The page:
After its defeat two years ago, the water rights compact for the Confederated Salish and Kootenai Tribes was finally passed by the Montana Legislature in April after becoming one of the 2015 session’s most controversial bills.
But in Northwest Montana, many opponents of the complex water agreement aren’t giving up just yet.
Nearly 100 of them gathered Wednesday night in Kalispell to meet members of Regulatory Lawfare Relief, an new anti-compact organization created by 2012 Republican gubernatorial candidate Bob Fanning.
The group includes state Rep. Matthew Monforton, New York attorney Lawrence Kogan and Indian affairs speaker Elaine Willman.
Despite the state’s ratification of the compact, it must still pass at the federal level before it can become law.
Kogan said an important part of the group’s strategy will be elevating the water compact issue to the national level, then leveraging media pressure to convince federal lawmakers to oppose it.
To that effect, he spoke for more than an hour, tying the compact to issues ranging from the transfer of Kerr Dam and alleged state and tribal corruption to Agenda 21 and what he termed the “socialistic European agenda” of the Obama administration.
“There is a very big connection between the CSKT water compact and the soon-to-be-conveyed Kerr Dam,” Kogan said, referring to the upcoming transfer of the dam license to the tribes. “The [Bureau of Indian Affairs] is unaccountable, and now you have the CSKT taking control of the dam, and they’re unaccountable too.”
At the heart of the compact is the divvying up of water rights between agricultural use for farms and ranches and the tribes’ minimum flow requirements for bull trout habitat. Many irrigators in and around the Flathead Indian Reservation argue the minimum flow requirements will significantly take away from their historic water deliveries.
Referring to the Environmental Protection Agency’s role in shaping and enforcing environmental regulations, Kogan told the attendees that the agreement is an instance of Obama attempting to implement socialist policies at the state and local levels.
“This current government adopts a European Union framework for regulation,” he said. “It assumes the communal interest is much more significant than private interest.”
Three donation jars labeled “Regulatory Lawfare Relief” made the rounds during the three-hour presentation, and Kogan said the group hopes to first raise enough money to cover legal expenses for a last-minute injunction against the compact, which the attorney hopes to file by the end of the month.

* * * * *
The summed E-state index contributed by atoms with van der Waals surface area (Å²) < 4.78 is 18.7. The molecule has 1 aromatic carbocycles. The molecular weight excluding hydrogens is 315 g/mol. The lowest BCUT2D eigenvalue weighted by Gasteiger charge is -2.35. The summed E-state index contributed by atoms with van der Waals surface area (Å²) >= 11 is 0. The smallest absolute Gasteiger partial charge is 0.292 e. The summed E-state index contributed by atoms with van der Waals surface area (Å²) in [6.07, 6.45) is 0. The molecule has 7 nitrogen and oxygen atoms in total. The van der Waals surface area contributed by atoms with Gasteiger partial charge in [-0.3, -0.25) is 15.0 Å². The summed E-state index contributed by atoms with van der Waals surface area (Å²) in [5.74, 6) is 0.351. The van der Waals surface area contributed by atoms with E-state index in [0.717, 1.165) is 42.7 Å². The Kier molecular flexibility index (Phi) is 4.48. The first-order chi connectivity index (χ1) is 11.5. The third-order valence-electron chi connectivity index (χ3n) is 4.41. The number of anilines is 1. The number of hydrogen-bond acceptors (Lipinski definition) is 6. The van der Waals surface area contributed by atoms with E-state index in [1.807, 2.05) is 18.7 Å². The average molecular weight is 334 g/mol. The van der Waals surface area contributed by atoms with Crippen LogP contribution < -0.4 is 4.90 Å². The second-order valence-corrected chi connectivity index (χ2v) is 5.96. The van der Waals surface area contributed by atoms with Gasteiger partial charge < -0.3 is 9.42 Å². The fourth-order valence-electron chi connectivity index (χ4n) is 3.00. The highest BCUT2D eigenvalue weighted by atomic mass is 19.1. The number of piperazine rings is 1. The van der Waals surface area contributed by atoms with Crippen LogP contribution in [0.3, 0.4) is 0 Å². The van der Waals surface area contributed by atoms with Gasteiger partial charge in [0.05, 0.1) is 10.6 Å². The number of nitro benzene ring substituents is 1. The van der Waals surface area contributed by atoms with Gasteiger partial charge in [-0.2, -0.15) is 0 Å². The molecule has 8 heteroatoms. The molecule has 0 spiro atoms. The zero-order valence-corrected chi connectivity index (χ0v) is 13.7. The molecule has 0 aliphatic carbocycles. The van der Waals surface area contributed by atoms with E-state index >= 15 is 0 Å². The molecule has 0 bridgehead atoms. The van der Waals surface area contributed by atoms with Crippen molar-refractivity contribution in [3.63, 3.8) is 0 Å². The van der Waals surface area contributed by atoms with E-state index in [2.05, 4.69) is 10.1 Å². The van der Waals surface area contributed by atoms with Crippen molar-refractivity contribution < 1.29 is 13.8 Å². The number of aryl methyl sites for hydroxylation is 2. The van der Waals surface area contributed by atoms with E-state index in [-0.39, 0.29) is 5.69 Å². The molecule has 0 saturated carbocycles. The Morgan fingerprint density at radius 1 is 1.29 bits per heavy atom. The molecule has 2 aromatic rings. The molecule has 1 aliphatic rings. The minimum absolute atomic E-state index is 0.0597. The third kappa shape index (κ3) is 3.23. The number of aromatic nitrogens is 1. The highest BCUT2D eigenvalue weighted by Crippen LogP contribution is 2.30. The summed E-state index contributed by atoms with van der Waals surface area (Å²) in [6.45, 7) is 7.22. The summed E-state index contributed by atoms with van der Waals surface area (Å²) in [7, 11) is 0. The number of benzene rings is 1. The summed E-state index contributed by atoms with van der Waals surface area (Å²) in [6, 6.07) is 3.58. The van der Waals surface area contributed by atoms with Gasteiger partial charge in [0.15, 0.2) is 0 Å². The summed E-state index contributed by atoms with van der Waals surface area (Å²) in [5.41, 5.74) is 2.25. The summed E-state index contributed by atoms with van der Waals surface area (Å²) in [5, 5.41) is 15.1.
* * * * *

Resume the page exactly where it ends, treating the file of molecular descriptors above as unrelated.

He said he is cutting his legal fees in half, to $250 per hour, and will need to spend about 100 hours preparing the injunction request.
The speakers found a receptive crowd, with many audience members voicing their disdain for the administrations of President Obama and Montana Gov. Steve Bullock.
When Kogan said that the state had effectively ceded Montanans’ water rights to the U.S. government, one woman responded, “They lied to us.”
“Do we want our property rights to be further eroded, so our children and grandchildren have to live in the European Union?” Kogan asked.
“No!” came the reply.
Monforton likewise argued that Bullock and Montana Attorney General Tim Fox should be politically targeted for their roles in helping to get the compact through the Legislature.
“One of the first things I figured out is the Hellgate Treaty, on which this [compact] is based, doesn’t apply to any lands east of the Continental Divide,” he said. “It was a lie that was sold to so many of my constituents. ... Governor Bullock and his allies have been echoing those lies over and over again.”
One man shouted, “Get rid of the governor!”
The Republican lawmaker also likened the water compact to the controversial nuclear arms treaty with Iran, taking another swipe at the Obama administration.
“On the one side, you have a party that hates Israel, that hates America, that hates American values, and on the other side you have the Iranians,” Monforton joked, eliciting a round of applause from the crowd.
Monforton and Kogan also urged members of the audience to help them assemble proof of corruption as they continue the fight against the compact.
“There are a number of what I think are corrupt things that took place in the enactment of Senate Bill 262,” Monforton said, referring to the state legislation that ratified the compact.
Reporter Samuel Wilson can be reached at 758-4407 or by email at firstname.lastname@example.org.